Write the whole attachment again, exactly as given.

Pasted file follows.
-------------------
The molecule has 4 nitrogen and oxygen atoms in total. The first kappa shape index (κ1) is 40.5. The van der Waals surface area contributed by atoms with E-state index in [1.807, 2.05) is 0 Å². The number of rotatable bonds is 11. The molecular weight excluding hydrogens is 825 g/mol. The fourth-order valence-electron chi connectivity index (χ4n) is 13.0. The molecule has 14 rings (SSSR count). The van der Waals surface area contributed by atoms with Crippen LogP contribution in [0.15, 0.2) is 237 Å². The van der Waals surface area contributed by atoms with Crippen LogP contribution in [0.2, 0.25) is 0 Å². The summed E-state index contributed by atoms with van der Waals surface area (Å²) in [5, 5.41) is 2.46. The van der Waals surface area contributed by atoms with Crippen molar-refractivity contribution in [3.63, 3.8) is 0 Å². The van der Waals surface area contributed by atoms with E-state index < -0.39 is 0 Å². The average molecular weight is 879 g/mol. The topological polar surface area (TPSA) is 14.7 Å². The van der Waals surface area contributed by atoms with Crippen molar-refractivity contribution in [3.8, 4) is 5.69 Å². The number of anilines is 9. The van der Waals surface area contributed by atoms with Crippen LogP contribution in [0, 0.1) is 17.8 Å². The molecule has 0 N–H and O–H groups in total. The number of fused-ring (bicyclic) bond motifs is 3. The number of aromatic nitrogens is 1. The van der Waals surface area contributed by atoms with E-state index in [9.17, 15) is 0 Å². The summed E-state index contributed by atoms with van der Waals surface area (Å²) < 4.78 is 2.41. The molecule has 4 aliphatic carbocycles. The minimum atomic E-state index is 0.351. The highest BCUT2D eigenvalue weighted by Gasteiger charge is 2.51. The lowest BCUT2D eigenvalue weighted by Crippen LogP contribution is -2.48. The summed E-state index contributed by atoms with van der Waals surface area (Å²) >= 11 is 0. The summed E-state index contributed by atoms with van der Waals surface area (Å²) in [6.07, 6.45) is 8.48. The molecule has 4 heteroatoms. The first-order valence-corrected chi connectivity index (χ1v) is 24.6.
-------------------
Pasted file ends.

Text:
The molecule has 4 nitrogen and oxygen atoms in total. The first kappa shape index (κ1) is 40.5. The van der Waals surface area contributed by atoms with E-state index in [1.807, 2.05) is 0 Å². The number of rotatable bonds is 11. The molecular weight excluding hydrogens is 825 g/mol. The fourth-order valence-electron chi connectivity index (χ4n) is 13.0. The molecule has 14 rings (SSSR count). The van der Waals surface area contributed by atoms with Crippen LogP contribution in [0.15, 0.2) is 237 Å². The van der Waals surface area contributed by atoms with Crippen LogP contribution in [0.2, 0.25) is 0 Å². The summed E-state index contributed by atoms with van der Waals surface area (Å²) in [5, 5.41) is 2.46. The van der Waals surface area contributed by atoms with Crippen molar-refractivity contribution in [3.63, 3.8) is 0 Å². The van der Waals surface area contributed by atoms with E-state index < -0.39 is 0 Å². The average molecular weight is 879 g/mol. The topological polar surface area (TPSA) is 14.7 Å². The van der Waals surface area contributed by atoms with Crippen molar-refractivity contribution in [3.8, 4) is 5.69 Å². The number of anilines is 9. The van der Waals surface area contributed by atoms with Crippen LogP contribution in [0, 0.1) is 17.8 Å². The molecule has 0 N–H and O–H groups in total. The number of fused-ring (bicyclic) bond motifs is 3. The number of aromatic nitrogens is 1. The van der Waals surface area contributed by atoms with E-state index in [9.17, 15) is 0 Å². The summed E-state index contributed by atoms with van der Waals surface area (Å²) < 4.78 is 2.41. The molecule has 4 aliphatic carbocycles. The minimum atomic E-state index is 0.351. The highest BCUT2D eigenvalue weighted by Gasteiger charge is 2.51. The lowest BCUT2D eigenvalue weighted by Crippen LogP contribution is -2.48. The summed E-state index contributed by atoms with van der Waals surface area (Å²) >= 11 is 0. The summed E-state index contributed by atoms with van der Waals surface area (Å²) in [6.07, 6.45) is 8.48. The molecule has 4 heteroatoms. The first-order valence-corrected chi connectivity index (χ1v) is 24.6.